2. Identifying marks of the base text or Vorlage.[5] The introduction of the gospel deals with the hypothesis of George Howard, which attributed the version to the genuine Gospel of the Hebrews mentioned by Papias in the second century AD.[6] In the second edition he maintains the antiquity, simply naming it Hebrew Gospel of Matthew and stating this: “The main thrust of this second edition is to demonstrate that the Hebrew Matthew contained in Shem-Tob’s Even Bohan predates the 14th century. In my judgment, Shem-Tob the polemicist did not prepare this text by translating it from the Latin Vulgate, the Byzantine Greek, or any other known edition of the Gospel of Matthew. He received it from previous generations of Jewish scribes and tradents.”.[7] Howard had drawn attention to the probable presence of a fragment of the Arabic Diatessaron written by Issac Ben Velasco in 10th century[8] while W.L. Petersen notices the presence of possible common readings with a Flemish middle ages diatessaron,[9] something which might reinforce a Medieval origin for Hebrew Matthew.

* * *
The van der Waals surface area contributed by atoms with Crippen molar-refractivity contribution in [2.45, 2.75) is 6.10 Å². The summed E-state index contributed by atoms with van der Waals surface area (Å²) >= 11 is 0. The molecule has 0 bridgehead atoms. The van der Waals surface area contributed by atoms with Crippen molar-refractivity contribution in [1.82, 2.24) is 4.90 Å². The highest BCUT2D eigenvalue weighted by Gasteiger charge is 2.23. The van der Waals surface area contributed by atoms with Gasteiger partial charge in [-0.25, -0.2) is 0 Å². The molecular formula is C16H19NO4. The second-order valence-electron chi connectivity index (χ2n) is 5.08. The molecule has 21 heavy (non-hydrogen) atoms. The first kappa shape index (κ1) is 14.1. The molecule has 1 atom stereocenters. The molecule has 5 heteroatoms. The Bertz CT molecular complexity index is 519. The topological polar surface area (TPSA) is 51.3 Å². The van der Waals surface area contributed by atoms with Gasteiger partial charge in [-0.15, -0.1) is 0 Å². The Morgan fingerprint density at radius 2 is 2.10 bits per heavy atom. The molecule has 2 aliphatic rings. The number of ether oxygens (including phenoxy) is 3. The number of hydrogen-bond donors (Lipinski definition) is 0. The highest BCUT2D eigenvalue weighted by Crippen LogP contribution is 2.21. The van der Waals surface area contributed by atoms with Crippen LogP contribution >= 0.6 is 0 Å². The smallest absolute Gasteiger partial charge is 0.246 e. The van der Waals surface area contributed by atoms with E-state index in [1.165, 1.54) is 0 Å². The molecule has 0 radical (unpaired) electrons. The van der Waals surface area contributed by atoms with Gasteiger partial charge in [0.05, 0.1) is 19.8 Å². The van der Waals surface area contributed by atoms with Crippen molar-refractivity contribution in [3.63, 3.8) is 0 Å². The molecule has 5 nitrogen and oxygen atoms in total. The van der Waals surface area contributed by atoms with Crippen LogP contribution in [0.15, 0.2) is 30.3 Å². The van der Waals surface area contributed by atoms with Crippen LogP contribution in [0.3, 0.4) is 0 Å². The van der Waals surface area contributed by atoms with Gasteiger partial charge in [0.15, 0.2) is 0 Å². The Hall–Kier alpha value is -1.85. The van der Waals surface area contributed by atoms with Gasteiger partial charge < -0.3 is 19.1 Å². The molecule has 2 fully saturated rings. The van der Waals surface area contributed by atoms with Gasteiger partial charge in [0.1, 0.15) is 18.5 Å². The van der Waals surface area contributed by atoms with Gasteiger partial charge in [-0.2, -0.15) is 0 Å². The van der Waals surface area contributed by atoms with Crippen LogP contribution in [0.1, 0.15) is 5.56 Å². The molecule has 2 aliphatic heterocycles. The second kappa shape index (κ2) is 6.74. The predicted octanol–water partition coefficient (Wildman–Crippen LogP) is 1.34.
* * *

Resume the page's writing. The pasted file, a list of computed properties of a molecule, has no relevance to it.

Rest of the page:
3. Controversial manuscripts. The edition of George Howard is based on a manuscript preserved in the British Library, Adler 26964, for Mt 1,1- 23,22 and complemented by the missing final part, 23,23-28,20, with another version from the Theological Seminary of New York (Ms. 2426 [Marx 16]). The critical apparatus with variants of eight manuscripts is correct, and especially truthful, the manuscript of Leiden. However, the edition unfortunately omits those variants that according to Niclós[10] are the most ancient and worthwhile, because they contain words in medieval romance, preserved in manuscripts of Italian libraries. Especially old and correct is the Neofiti Ms, 17,2 of the Vatican Library and the second one, the Plut II, 17 of the Laurenziana Library of Florence. The use of some vocabulary and lexica in Catalan or Pyrenees romance languages raised the option of tracing its Sitz im Leben back to the Middle Ages and more precisely to locate it in the region of Provence and Catalonia.[11] Another paper,[12] later on, studied carefully the Romance lexicon, especially rich in some fields as legal terminology, daily life, trades and roles, as well as cosmology; moreover, the Hebrew syntax of the text, concluded with narrative patterns based on correct biblical secuences and some rabbinical linguistic idioms. The result was defined as “an effort of Cultural Restitution to Hebrew: the theology of Matthew’s Gospel, which gathers and compiles many expressions and procedures of the Hebrew Bible, passing through the veil of a Jewish mind of the Middle Ages”.[13] The transcription of the words in the romance language proves the fruitfulness of the choice.[14]